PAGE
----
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Re: What should we call RDF's ability to allow multiple models to peacefully coexist, interconnected?

From: Hugh Glaser <hugh@glasers.org>
Date: Sun, 9 Mar 2014 12:15:46 +0000
Cc: Bernard Vatant <bernard.vatant@mondeca.com>, Alan Ruttenberg <alanruttenberg@gmail.com>, David Booth <david@dbooth.org>, semantic-web <semantic-web@w3.org>
Message-Id: <0C1BBE3C-6A53-4C72-A7DB-48C375151630@glasers.org>
To: Sampo Syreeni <decoy@iki.fi>

On 9 Mar 2014, at 00:59, Sampo Syreeni <decoy@iki.fi> wrote:

> On 2014-03-07, Bernard Vatant wrote:
>> Seems to me a good illustration of peaceful coexistence of data models is given by LoC MARC relators http://id.loc.gov/vocabulary/relators.html Each of them is at the same type owl:ObjectProperty, skos:Concept, mads:Topic ... Parse what you like, ignore the rest ...
> Yes. Indeed. That really is a prime example of doublespeak-readiness. The only way you could make it double-plus-gooder would have been to reify the whole lot and sign two separate subsets of the eventual output with two separate keys. Preferably one from LoC, and one from the Juche Party.
> -- 
> Sampo Syreeni, aka decoy - decoy@iki.fi, http://decoy.iki.fi/front
> +358-40-3255353, 025E D175 ABE5 027C 9494 EEB0 E090 8BA9 0509 85C2
Actually, I think this is a rather poor example of what (I think) we are talking about.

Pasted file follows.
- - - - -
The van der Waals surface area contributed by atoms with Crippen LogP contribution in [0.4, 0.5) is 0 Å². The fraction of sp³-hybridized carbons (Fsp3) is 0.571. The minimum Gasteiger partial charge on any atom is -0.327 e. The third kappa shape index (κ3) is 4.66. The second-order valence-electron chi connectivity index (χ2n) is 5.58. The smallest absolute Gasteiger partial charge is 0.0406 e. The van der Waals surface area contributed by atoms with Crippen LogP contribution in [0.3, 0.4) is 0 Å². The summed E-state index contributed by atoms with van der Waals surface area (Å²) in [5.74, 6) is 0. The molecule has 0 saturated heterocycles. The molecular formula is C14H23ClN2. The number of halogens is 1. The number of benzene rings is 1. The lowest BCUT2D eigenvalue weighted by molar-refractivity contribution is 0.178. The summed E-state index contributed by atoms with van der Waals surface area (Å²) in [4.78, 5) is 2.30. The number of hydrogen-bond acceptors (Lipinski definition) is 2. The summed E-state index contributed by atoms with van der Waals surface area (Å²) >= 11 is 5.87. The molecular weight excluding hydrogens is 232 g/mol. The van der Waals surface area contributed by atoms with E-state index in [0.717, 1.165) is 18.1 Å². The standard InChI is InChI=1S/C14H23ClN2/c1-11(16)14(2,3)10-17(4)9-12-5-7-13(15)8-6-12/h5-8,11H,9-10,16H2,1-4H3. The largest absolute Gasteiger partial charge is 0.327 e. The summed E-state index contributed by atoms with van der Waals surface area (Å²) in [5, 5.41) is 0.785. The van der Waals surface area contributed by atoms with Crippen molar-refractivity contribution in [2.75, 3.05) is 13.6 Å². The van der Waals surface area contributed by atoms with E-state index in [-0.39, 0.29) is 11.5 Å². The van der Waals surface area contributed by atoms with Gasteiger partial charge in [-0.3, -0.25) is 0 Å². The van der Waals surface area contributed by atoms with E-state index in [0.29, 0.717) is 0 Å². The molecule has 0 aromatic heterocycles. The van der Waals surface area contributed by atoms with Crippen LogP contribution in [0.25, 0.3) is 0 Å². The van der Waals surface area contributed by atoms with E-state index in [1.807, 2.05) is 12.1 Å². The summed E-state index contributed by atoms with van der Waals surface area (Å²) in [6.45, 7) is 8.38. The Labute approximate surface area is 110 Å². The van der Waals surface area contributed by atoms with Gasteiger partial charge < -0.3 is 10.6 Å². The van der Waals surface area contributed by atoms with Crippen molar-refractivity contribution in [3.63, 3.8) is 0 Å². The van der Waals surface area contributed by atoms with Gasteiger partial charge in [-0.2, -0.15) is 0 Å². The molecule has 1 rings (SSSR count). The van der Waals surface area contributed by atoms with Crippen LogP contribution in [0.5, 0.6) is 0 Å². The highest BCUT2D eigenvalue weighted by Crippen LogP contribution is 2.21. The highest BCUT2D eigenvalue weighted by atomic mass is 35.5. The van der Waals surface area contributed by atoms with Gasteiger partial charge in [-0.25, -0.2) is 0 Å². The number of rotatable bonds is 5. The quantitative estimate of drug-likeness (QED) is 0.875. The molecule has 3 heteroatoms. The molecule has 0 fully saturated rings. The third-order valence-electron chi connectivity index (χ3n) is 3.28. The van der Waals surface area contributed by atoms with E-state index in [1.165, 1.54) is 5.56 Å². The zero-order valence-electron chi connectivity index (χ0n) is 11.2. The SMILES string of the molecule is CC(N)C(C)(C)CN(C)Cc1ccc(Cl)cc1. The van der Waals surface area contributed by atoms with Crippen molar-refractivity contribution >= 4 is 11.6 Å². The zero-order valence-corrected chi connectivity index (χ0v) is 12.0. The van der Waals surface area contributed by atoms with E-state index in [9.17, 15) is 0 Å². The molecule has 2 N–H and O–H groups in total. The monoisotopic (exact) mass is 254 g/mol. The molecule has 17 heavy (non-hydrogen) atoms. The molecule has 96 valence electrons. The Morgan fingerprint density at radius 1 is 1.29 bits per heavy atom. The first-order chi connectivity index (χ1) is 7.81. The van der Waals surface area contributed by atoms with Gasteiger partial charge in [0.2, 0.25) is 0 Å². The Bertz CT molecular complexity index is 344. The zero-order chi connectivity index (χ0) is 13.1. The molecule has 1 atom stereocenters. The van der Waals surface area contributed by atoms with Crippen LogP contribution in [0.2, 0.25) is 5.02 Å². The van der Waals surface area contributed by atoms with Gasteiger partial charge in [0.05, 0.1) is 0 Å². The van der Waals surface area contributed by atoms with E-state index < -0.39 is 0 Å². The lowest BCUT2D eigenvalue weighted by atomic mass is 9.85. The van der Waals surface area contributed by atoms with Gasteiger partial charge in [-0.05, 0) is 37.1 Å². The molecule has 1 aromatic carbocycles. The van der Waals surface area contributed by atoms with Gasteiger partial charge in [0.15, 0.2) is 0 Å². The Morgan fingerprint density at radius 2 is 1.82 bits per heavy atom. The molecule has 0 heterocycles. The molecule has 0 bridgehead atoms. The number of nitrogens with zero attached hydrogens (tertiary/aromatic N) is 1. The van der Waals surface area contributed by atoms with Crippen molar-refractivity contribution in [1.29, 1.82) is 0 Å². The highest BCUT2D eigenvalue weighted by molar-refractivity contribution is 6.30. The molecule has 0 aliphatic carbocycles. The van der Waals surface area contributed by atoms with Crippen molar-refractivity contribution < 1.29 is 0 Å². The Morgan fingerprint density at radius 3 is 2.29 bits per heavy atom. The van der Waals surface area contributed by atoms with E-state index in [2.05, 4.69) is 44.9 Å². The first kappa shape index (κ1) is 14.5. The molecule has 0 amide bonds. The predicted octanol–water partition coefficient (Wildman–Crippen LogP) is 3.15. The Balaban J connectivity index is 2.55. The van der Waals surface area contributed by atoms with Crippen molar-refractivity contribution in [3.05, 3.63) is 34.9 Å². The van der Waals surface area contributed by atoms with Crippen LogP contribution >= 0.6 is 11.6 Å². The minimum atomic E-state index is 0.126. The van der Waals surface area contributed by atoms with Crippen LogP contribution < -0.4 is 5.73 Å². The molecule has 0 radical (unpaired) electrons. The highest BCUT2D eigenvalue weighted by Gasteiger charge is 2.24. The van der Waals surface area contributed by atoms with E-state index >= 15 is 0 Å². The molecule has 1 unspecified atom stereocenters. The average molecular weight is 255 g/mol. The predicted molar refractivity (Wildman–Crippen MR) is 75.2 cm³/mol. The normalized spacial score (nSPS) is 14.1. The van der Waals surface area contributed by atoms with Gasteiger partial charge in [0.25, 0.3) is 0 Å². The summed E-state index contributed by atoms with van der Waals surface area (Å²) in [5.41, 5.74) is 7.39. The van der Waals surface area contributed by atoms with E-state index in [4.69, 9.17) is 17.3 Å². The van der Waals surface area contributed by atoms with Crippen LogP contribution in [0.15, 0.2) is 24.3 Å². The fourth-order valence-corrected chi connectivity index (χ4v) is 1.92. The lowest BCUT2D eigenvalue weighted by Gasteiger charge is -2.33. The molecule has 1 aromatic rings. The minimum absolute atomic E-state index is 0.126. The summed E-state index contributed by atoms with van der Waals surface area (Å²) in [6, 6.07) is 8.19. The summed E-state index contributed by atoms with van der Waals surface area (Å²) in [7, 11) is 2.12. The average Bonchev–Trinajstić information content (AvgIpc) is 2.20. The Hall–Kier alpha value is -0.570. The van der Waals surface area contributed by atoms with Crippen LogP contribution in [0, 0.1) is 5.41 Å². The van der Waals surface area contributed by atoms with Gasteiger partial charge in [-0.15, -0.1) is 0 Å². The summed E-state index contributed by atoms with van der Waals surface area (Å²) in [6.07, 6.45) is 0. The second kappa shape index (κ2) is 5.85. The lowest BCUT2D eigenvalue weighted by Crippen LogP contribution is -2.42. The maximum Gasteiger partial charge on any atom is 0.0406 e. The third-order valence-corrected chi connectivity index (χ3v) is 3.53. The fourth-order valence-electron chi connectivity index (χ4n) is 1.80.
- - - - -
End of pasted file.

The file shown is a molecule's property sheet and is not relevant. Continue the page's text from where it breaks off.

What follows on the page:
Essentially, it looks like some simple aliases, which wouldn’t impress most developers consuming them an awful lot.

I think that the power comes with having different representations with structural differences.
And we actually have a very, very simple example of it in RDF all over the place - FOAF.

So we have foaf:familyName, foaf:firstName and foaf:name
(OK, I know the domains are different, but we can gloss over that if we are talking to a developer about data about people.)
And of course you can bring foaf:title into the mix, but the three are enough.

Typically they are all used together as in David’s FOAF file:
<foaf:name>David Booth</foaf:name>

Anyone who has rendered contact information on a web page (or processed a typical spreadsheet of contact data) will have faced the issues.

The differently structured representations of the similar data co-exist very comfortably.
Of course, I say similar because there is actually different knowledge being represented in terms of preferred name orderings, etc., but that is part of the value.

Hugh Glaser
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Received on Sunday, 9 March 2014 12:16:14 UTC

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